Why am I an idiot? I bought a small house in my 20s. I did luck out on that, so I have some equity. That I have a bf and a house? Totally get it, Sylvia. We've been outbid on several places. One went a 100k over. I just don't understand how people younger than myself or someone that doesn't have some equity in a current property can afford anything. We keep hearing that there is going to be a downturn in the real estate market, but at least here, things keep climbing.

by Anonymousreply 8January 25, 2023 2:36 AM

OP, we don't.

by Anonymousreply 9January 25, 2023 2:39 AM

When the global economy is dedicated to satisfying the whims of a handful of billionaire oligarchs, guess what, Mr. Middle Class, you’re just another one of the peasants.

by Anonymousreply 10January 25, 2023 2:50 AM

Hang in there, real estate about to bust

by Anonymousreply 11January 25, 2023 4:30 AM

[quote] while I own my own home, it's likely time to upgrade to something a liitle larger for the bf and myself

If you own a home, already, I'd just stick with that.

Would both you and "the bf" be chipping in to buy a new place? Would both names be on the title?

by Anonymousreply 12January 25, 2023 4:35 AM

R11 Sure, Jan.

by Anonymousreply 13January 25, 2023 4:44 AM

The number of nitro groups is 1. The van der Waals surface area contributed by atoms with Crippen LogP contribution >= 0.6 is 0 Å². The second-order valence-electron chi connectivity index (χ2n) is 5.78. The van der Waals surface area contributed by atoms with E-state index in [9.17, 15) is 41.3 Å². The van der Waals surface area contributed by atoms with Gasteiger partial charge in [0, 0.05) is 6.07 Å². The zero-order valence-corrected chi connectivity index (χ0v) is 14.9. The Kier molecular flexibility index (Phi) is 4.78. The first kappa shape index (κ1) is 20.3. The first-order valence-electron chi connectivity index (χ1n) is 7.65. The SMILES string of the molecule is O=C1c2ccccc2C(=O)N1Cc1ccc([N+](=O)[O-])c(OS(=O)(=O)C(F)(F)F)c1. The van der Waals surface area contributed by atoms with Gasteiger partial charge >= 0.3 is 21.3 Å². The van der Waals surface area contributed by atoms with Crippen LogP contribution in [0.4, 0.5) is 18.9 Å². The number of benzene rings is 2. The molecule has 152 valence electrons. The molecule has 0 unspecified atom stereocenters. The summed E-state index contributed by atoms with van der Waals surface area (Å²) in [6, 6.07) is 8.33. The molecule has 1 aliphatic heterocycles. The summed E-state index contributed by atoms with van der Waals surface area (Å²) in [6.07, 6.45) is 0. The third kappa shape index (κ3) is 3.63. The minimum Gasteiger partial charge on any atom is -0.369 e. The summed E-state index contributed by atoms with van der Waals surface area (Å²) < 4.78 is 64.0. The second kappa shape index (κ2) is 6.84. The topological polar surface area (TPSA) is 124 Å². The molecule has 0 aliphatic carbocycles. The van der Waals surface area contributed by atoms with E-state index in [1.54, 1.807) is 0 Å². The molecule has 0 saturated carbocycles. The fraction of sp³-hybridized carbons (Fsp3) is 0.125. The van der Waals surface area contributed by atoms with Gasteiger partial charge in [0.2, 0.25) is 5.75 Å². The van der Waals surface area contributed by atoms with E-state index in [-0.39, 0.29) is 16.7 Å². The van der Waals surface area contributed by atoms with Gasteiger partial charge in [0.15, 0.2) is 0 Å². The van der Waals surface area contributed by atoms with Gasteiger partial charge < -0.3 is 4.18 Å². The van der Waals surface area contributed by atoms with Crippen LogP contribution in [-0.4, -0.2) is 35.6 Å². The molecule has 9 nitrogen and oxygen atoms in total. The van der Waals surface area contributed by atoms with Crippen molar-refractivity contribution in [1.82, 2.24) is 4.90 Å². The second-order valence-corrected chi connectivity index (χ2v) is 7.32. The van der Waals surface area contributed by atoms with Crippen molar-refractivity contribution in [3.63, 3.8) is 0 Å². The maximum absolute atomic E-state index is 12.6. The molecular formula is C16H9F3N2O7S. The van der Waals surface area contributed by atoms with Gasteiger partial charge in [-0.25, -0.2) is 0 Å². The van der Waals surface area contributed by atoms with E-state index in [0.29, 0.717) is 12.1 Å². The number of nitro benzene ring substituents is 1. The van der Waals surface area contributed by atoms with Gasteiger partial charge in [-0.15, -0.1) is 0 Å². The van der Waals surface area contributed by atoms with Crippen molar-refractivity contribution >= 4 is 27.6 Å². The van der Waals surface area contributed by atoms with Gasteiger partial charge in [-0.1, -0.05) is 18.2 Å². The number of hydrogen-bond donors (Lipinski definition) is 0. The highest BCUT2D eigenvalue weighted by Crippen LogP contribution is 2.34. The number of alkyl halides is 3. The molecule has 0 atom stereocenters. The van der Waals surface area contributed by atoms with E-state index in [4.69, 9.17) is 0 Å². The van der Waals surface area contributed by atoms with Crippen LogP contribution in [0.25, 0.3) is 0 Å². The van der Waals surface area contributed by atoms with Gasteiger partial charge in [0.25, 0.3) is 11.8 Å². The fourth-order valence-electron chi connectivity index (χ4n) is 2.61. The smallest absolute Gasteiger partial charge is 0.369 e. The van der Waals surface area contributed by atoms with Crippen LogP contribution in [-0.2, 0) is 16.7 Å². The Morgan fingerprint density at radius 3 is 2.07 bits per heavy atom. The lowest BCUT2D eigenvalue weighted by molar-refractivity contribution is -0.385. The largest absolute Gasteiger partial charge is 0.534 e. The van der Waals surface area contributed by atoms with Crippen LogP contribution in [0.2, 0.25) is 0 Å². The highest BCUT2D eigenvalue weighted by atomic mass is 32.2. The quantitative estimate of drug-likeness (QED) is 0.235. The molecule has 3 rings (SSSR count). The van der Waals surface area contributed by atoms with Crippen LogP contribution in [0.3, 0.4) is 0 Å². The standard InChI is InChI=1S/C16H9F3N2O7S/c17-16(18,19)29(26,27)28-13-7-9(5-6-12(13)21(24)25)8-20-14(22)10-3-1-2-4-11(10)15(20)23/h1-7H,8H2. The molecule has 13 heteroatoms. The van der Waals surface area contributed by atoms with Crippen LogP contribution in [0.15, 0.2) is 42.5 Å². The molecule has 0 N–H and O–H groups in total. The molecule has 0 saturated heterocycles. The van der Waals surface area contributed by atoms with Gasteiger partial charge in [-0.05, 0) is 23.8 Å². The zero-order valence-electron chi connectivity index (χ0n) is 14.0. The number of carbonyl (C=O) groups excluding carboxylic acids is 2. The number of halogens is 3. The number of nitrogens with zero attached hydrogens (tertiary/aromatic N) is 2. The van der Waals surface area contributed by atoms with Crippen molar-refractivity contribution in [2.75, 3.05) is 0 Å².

Yeah, it's not a buyers' market for sure.

Even shitty homes in my hometown area - suburban rust belt homes that were in the 75-100K range even a few years after the crash - are now almost a quarter mil.

by Anonymousreply 14January 25, 2023 4:48 AM

The talk about a diminished middle class but while I think that’s true the upper middle class has grown exponentially. The only homes built now here are large and go for 800K to over a million. Townhouses go for 500K and up. The thousands of new apartments they’re building have $2500 one bedrooms and they’re snapped up. Everyone has a house, newer cars, substantial money saved for retirement, international vacations a couple times a year and they send their kids to university if they have any. I’m not in that league at all, and I wonder how everyone does it and what they all do for a living to live that lifestyle. For all the moaning about the economic anxiety of the middle class there seem to be more affluent people than ever before.